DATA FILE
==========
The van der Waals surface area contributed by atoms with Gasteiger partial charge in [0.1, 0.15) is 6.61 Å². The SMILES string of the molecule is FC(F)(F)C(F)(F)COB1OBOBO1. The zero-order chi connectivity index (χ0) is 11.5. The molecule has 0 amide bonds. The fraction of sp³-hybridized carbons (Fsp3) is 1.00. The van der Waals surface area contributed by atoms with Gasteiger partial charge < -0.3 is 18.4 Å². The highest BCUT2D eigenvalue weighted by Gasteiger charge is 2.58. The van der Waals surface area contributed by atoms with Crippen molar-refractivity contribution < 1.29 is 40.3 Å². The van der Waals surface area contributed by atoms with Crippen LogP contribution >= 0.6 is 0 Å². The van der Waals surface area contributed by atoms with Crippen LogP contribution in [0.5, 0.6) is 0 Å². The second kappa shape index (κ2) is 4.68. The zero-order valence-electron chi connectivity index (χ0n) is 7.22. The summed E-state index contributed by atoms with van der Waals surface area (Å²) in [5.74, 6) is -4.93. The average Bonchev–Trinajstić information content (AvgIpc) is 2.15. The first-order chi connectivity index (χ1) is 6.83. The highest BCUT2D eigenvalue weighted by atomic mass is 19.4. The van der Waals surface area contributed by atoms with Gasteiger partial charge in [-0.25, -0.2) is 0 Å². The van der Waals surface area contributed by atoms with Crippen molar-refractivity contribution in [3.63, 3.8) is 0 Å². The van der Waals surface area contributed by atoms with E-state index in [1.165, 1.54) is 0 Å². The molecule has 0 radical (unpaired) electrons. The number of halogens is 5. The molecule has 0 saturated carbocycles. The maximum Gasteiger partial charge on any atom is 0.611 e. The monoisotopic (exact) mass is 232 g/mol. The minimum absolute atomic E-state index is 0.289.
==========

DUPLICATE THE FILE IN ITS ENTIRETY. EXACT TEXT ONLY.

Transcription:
The van der Waals surface area contributed by atoms with Gasteiger partial charge in [0.1, 0.15) is 6.61 Å². The SMILES string of the molecule is FC(F)(F)C(F)(F)COB1OBOBO1. The zero-order chi connectivity index (χ0) is 11.5. The molecule has 0 amide bonds. The fraction of sp³-hybridized carbons (Fsp3) is 1.00. The van der Waals surface area contributed by atoms with Gasteiger partial charge < -0.3 is 18.4 Å². The highest BCUT2D eigenvalue weighted by Gasteiger charge is 2.58. The van der Waals surface area contributed by atoms with Crippen molar-refractivity contribution < 1.29 is 40.3 Å². The van der Waals surface area contributed by atoms with Crippen LogP contribution >= 0.6 is 0 Å². The van der Waals surface area contributed by atoms with Crippen LogP contribution in [0.5, 0.6) is 0 Å². The second kappa shape index (κ2) is 4.68. The zero-order valence-electron chi connectivity index (χ0n) is 7.22. The summed E-state index contributed by atoms with van der Waals surface area (Å²) in [5.74, 6) is -4.93. The average Bonchev–Trinajstić information content (AvgIpc) is 2.15. The first-order chi connectivity index (χ1) is 6.83. The highest BCUT2D eigenvalue weighted by atomic mass is 19.4. The van der Waals surface area contributed by atoms with Gasteiger partial charge in [-0.25, -0.2) is 0 Å². The van der Waals surface area contributed by atoms with Crippen molar-refractivity contribution in [3.63, 3.8) is 0 Å². The van der Waals surface area contributed by atoms with E-state index in [1.165, 1.54) is 0 Å². The molecule has 0 radical (unpaired) electrons. The number of halogens is 5. The molecule has 0 saturated carbocycles. The maximum Gasteiger partial charge on any atom is 0.611 e. The monoisotopic (exact) mass is 232 g/mol. The minimum absolute atomic E-state index is 0.289.